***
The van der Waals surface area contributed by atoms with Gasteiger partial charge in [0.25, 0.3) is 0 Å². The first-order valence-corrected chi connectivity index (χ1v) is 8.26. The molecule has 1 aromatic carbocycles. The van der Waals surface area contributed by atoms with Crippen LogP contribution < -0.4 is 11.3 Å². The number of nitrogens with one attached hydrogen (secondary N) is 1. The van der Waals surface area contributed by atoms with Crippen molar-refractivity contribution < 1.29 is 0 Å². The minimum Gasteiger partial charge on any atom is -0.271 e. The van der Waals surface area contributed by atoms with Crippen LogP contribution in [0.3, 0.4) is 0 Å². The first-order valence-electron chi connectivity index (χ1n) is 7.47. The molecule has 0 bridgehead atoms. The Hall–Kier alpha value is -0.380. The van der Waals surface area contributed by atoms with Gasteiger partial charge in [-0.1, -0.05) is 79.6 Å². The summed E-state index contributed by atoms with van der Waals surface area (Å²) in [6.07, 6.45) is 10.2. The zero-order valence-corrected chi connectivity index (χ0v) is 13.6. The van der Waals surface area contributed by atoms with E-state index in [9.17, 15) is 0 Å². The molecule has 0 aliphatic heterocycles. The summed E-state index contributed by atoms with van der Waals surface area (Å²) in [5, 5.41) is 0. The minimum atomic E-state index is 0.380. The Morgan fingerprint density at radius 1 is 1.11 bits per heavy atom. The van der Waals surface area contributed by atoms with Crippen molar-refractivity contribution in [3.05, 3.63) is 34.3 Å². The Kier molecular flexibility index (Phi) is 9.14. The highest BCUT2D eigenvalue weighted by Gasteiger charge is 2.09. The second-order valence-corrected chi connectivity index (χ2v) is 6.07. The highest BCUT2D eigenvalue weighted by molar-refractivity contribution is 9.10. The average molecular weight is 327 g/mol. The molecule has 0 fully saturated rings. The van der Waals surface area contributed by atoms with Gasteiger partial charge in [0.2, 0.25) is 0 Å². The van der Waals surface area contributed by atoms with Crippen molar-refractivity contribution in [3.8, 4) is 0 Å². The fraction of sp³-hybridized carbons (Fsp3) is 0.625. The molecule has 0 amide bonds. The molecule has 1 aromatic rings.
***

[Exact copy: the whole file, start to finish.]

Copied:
The van der Waals surface area contributed by atoms with Gasteiger partial charge in [0.25, 0.3) is 0 Å². The first-order valence-corrected chi connectivity index (χ1v) is 8.26. The molecule has 1 aromatic carbocycles. The van der Waals surface area contributed by atoms with Crippen LogP contribution < -0.4 is 11.3 Å². The number of nitrogens with one attached hydrogen (secondary N) is 1. The van der Waals surface area contributed by atoms with Crippen molar-refractivity contribution < 1.29 is 0 Å². The minimum Gasteiger partial charge on any atom is -0.271 e. The van der Waals surface area contributed by atoms with Crippen LogP contribution in [0.3, 0.4) is 0 Å². The first-order valence-electron chi connectivity index (χ1n) is 7.47. The molecule has 0 bridgehead atoms. The Hall–Kier alpha value is -0.380. The van der Waals surface area contributed by atoms with Gasteiger partial charge in [-0.1, -0.05) is 79.6 Å². The summed E-state index contributed by atoms with van der Waals surface area (Å²) in [6.07, 6.45) is 10.2. The zero-order valence-corrected chi connectivity index (χ0v) is 13.6. The van der Waals surface area contributed by atoms with E-state index in [9.17, 15) is 0 Å². The molecule has 0 aliphatic heterocycles. The summed E-state index contributed by atoms with van der Waals surface area (Å²) in [5, 5.41) is 0. The minimum atomic E-state index is 0.380. The Morgan fingerprint density at radius 1 is 1.11 bits per heavy atom. The van der Waals surface area contributed by atoms with Crippen molar-refractivity contribution in [3.05, 3.63) is 34.3 Å². The Kier molecular flexibility index (Phi) is 9.14. The highest BCUT2D eigenvalue weighted by Gasteiger charge is 2.09. The second-order valence-corrected chi connectivity index (χ2v) is 6.07. The highest BCUT2D eigenvalue weighted by molar-refractivity contribution is 9.10. The average molecular weight is 327 g/mol. The molecule has 0 fully saturated rings. The van der Waals surface area contributed by atoms with Gasteiger partial charge in [0.2, 0.25) is 0 Å². The van der Waals surface area contributed by atoms with Crippen molar-refractivity contribution in [3.8, 4) is 0 Å². The fraction of sp³-hybridized carbons (Fsp3) is 0.625. The molecule has 0 amide bonds. The molecule has 1 aromatic rings.